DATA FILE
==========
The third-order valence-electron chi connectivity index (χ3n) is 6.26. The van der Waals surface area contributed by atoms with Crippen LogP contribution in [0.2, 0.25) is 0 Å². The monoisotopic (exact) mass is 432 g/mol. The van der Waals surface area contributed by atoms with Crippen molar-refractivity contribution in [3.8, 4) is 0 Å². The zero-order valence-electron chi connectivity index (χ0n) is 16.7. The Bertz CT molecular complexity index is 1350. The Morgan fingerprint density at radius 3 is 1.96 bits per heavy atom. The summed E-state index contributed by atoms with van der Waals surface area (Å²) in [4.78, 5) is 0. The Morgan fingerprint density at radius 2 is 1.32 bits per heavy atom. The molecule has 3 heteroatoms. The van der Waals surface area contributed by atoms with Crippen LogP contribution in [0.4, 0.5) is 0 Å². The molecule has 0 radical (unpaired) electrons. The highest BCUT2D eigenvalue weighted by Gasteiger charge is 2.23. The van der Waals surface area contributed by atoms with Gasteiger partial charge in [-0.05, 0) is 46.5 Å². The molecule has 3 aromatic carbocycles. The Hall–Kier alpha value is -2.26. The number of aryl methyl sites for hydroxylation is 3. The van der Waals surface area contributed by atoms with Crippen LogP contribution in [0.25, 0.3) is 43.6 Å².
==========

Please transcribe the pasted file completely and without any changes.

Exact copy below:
The third-order valence-electron chi connectivity index (χ3n) is 6.26. The van der Waals surface area contributed by atoms with Crippen LogP contribution in [0.2, 0.25) is 0 Å². The monoisotopic (exact) mass is 432 g/mol. The van der Waals surface area contributed by atoms with Crippen molar-refractivity contribution in [3.8, 4) is 0 Å². The zero-order valence-electron chi connectivity index (χ0n) is 16.7. The Bertz CT molecular complexity index is 1350. The Morgan fingerprint density at radius 3 is 1.96 bits per heavy atom. The summed E-state index contributed by atoms with van der Waals surface area (Å²) in [4.78, 5) is 0. The Morgan fingerprint density at radius 2 is 1.32 bits per heavy atom. The molecule has 3 heteroatoms. The van der Waals surface area contributed by atoms with Crippen LogP contribution in [0.4, 0.5) is 0 Å². The molecule has 0 radical (unpaired) electrons. The highest BCUT2D eigenvalue weighted by Gasteiger charge is 2.23. The van der Waals surface area contributed by atoms with Gasteiger partial charge in [-0.05, 0) is 46.5 Å². The molecule has 3 aromatic carbocycles. The Hall–Kier alpha value is -2.26. The number of aryl methyl sites for hydroxylation is 3. The van der Waals surface area contributed by atoms with Crippen LogP contribution in [0.25, 0.3) is 43.6 Å².